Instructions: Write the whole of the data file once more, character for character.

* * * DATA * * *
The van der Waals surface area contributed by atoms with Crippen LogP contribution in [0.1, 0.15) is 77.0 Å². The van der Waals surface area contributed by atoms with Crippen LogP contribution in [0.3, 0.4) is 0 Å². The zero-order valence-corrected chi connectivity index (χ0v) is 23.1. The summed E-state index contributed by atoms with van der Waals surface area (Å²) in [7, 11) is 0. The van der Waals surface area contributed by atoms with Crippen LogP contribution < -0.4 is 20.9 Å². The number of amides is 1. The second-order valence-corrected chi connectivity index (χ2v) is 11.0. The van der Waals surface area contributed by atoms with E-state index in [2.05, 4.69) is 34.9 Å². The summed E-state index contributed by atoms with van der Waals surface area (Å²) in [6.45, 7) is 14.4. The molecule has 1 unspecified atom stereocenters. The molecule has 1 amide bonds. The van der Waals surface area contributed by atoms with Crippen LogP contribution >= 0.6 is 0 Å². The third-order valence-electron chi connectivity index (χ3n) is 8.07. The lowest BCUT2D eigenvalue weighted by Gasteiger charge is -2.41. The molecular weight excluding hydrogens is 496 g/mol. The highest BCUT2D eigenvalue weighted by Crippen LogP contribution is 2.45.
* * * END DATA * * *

The van der Waals surface area contributed by atoms with Crippen LogP contribution in [0.1, 0.15) is 77.0 Å². The van der Waals surface area contributed by atoms with Crippen LogP contribution in [0.3, 0.4) is 0 Å². The zero-order valence-corrected chi connectivity index (χ0v) is 23.1. The summed E-state index contributed by atoms with van der Waals surface area (Å²) in [7, 11) is 0. The van der Waals surface area contributed by atoms with Crippen LogP contribution < -0.4 is 20.9 Å². The number of amides is 1. The second-order valence-corrected chi connectivity index (χ2v) is 11.0. The van der Waals surface area contributed by atoms with E-state index in [2.05, 4.69) is 34.9 Å². The summed E-state index contributed by atoms with van der Waals surface area (Å²) in [6.45, 7) is 14.4. The molecule has 1 unspecified atom stereocenters. The molecule has 1 amide bonds. The van der Waals surface area contributed by atoms with Crippen LogP contribution >= 0.6 is 0 Å². The third-order valence-electron chi connectivity index (χ3n) is 8.07. The lowest BCUT2D eigenvalue weighted by Gasteiger charge is -2.41. The molecular weight excluding hydrogens is 496 g/mol. The highest BCUT2D eigenvalue weighted by Crippen LogP contribution is 2.45.